Over the past year the Corporate Counsel and Compliance Exchange has welcomed 100s of leading General Counsels and Chief Compliance Officers from Europe’s biggest brands to drive transformational change for In House Counsels.
Transformation of the legal sector is a given, but at the Corporate Counsel and Compliance Exchange we didn’t want to sit back and watch. We wanted to become catalysts for change, drivers of innovation and enablers of digitalisation. From hosting a whole array of discussion groups, one to one business meetings and VIP gatherings we have worked with the leading experts in their given fields of legal technology and consultancy, the most senior law firms partners and the General Counsels and Chief Compliance Officers to pin point areas for transformational change.
This year, we asked our community what ‘change’ meant to them to find out where best we could support our legal community.
We hope you enjoy our report.
Ahead of the 2018 Corporate Counsel & Compliance Exchange at the Steigenberger Hotel Berlin this October, attendees were asked what their top challenges were and where they plan to spend their budget over the next 6 - 18 months.
Our strategic event partners Eversheds Sutherland have created this fantastic research report that identifies:
- Showcases the most useful training and experience to succeed In-House
- Highlights the obstacles faced by In-House lawyers when it comes to achieving their career ambitions
- Provides guidance as In-House counsel plot their career track towards the GC role or other senior management
Denise Jagger, Client Development Partner spoke at the Corporate Counsel & Compliance Exchange in April and has since conducted in-depth interviews with over 140 General Counsel for this report. This is a must read report that we wanted to share - so enjoy!
How to remain compliant in an era where regulation keeps growing
Main challenges associated with risk and how to overcome these
How to become the business architect of your legal services
How to prepare for the new technology such as artificial intelligence
Creating a Risk Mitigation Process that Stands Up to Regulator Scrutiny
Complete compliance risk avoidance is a laudable goal, but due to the complexity of global supply chains and reliance on third party networks – particularly when expanding into emerging markets – organizations increasingly recognize that a violation can happen, despite best intentions.
In 2016, the U.S. Department of Justice (DOJ) acknowledged the challenge that organizations face, and introduced a one-year pilot program as part of its “robust and transparent enforcement program targeting violations of the Foreign Corrupt Practices Act (FCPA).” The program was then extended in 2017, until Deputy Attorney General Rod Rosenstein announced on November 29, 2017 – in a speech marking the 40th anniversary since Congress enacted the FCPA – that the FCPA Pilot Program would be made permanent and expanded to offer even greater incentives for voluntary disclosure of potential FCPA violations.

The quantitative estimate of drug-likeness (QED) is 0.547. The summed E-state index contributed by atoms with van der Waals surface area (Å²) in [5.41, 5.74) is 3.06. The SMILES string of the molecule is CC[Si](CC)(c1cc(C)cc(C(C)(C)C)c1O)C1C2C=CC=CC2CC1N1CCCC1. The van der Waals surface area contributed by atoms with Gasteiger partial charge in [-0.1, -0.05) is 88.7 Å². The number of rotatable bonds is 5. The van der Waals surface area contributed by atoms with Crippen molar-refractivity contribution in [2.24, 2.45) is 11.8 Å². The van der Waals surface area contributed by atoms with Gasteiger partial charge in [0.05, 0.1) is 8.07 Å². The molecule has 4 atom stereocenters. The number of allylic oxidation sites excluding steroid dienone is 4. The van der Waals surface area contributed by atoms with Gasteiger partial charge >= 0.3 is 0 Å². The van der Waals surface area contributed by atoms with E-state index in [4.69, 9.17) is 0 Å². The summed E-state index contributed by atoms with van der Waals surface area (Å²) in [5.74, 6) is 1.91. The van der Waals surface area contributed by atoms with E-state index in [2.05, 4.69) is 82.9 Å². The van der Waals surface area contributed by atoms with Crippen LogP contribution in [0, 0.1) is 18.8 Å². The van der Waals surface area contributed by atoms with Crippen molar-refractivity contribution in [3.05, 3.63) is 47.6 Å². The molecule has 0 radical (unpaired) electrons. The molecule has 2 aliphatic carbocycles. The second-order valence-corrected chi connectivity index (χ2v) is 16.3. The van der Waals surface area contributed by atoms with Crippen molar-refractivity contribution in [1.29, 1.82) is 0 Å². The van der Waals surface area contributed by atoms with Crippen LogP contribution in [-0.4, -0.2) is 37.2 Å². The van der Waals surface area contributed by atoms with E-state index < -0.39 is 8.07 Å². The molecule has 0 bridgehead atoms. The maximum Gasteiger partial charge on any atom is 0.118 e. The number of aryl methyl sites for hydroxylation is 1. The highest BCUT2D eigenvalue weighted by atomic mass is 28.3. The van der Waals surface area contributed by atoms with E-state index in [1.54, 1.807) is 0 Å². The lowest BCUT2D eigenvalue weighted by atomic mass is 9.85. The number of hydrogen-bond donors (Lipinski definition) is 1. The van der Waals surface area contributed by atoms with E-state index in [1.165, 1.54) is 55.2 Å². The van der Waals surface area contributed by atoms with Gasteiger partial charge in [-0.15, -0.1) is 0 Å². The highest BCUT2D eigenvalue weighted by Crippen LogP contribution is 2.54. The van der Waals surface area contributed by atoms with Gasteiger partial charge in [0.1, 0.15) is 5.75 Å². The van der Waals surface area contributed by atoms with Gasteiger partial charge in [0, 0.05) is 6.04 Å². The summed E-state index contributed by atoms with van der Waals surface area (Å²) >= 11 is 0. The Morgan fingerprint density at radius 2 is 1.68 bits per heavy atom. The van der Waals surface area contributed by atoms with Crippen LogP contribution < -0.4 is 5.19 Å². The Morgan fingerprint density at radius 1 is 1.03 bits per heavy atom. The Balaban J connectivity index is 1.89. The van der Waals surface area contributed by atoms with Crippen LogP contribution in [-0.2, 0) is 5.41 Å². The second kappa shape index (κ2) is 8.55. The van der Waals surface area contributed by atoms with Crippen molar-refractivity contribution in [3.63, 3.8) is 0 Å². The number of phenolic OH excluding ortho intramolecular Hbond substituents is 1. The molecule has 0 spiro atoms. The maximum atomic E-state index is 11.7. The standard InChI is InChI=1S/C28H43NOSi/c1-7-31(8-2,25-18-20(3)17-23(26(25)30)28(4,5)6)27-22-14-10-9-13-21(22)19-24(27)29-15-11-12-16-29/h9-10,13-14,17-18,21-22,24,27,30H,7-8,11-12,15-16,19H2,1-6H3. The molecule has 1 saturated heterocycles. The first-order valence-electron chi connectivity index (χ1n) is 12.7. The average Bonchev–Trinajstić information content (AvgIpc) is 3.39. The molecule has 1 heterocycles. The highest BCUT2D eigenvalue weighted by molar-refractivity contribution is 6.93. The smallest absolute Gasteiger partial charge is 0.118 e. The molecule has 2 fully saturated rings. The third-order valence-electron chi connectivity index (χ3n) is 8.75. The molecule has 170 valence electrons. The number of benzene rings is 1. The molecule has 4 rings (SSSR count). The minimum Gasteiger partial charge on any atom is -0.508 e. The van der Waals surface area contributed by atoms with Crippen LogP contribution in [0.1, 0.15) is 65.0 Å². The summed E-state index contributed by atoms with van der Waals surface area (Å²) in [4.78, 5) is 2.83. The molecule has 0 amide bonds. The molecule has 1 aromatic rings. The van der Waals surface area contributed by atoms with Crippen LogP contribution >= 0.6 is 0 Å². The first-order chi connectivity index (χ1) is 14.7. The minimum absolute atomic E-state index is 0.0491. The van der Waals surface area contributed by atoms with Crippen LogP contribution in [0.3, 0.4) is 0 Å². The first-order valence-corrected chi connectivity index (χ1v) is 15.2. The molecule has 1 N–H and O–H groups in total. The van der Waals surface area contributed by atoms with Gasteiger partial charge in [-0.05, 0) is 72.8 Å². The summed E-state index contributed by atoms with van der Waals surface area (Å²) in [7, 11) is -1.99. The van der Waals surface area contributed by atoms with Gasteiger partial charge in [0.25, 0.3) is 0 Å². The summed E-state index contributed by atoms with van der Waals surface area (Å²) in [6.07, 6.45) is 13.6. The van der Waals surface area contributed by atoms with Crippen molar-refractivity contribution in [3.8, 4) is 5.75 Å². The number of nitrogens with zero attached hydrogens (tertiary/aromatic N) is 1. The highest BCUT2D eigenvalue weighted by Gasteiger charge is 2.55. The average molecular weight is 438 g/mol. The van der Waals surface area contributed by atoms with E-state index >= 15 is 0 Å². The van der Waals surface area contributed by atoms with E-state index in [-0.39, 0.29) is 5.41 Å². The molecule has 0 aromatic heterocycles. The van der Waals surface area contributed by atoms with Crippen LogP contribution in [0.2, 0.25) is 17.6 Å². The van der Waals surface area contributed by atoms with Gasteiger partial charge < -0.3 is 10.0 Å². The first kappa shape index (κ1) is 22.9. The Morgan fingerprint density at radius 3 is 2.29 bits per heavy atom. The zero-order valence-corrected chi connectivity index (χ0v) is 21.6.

Companies must design an effective compliance strategy to comply with the ever-changing FCPA program.
BETTER SAFE THAN SORRY – The case for building a robust sanctions compliance programme
The increasing number of enforcement agencies and their increasing vehemence in enforcement makes the risk of not keeping up substantial.
More than half a century ago, the U.N. Security Council (UNSC) established the first sanctions regime on Southern Rhodesia, now known as Zimbabwe. Since 1966, the UNSC has enacted 26 sanctions regimes, 13 of which continue today. Such small numbers belie the complexity organisations face maintaining sanctions compliance.
Sanctions regimes were devised as political apparatuses to prevent escalation or settle conflicts, curtail nuclear proliferation, and counter terrorism and human rights violations. While the current consolidated U.N. sanctions list only covers 13 sanctions regimes, the document is 158 pages long, reflecting the extensive collection of individuals, entities or States subject to sanctions. U.N. sanctions regimes are subsequently adopted by supranational bodies like the European Union, as well as individual nations. In addition, countries may have their own sanctions lists related to specific regional threats or other national security considerations.
Ahead of the Corporate Counsel and Compliance Exchange this October, grab a taste of what you can expect with this exclusive case study from event sponsors Lawyers On Demand on their recent work with Google, that ranged from short term cover to ease general workflow, to longer term assignments to deal with gaps in the legal team, special projects and peaks in work.
Are you prepared for 25 May 2018, when the new world of data protection takes effect with its wider scope, tougher rules and harsher fines?
Check your progress with these 8 steps towards GDPR compliance, taken from our expert panel at the Corporate Counsel and Compliance Exchange 2017 with; State Street Bank, Credit Suisse AG and Easyjet. Get your copy today!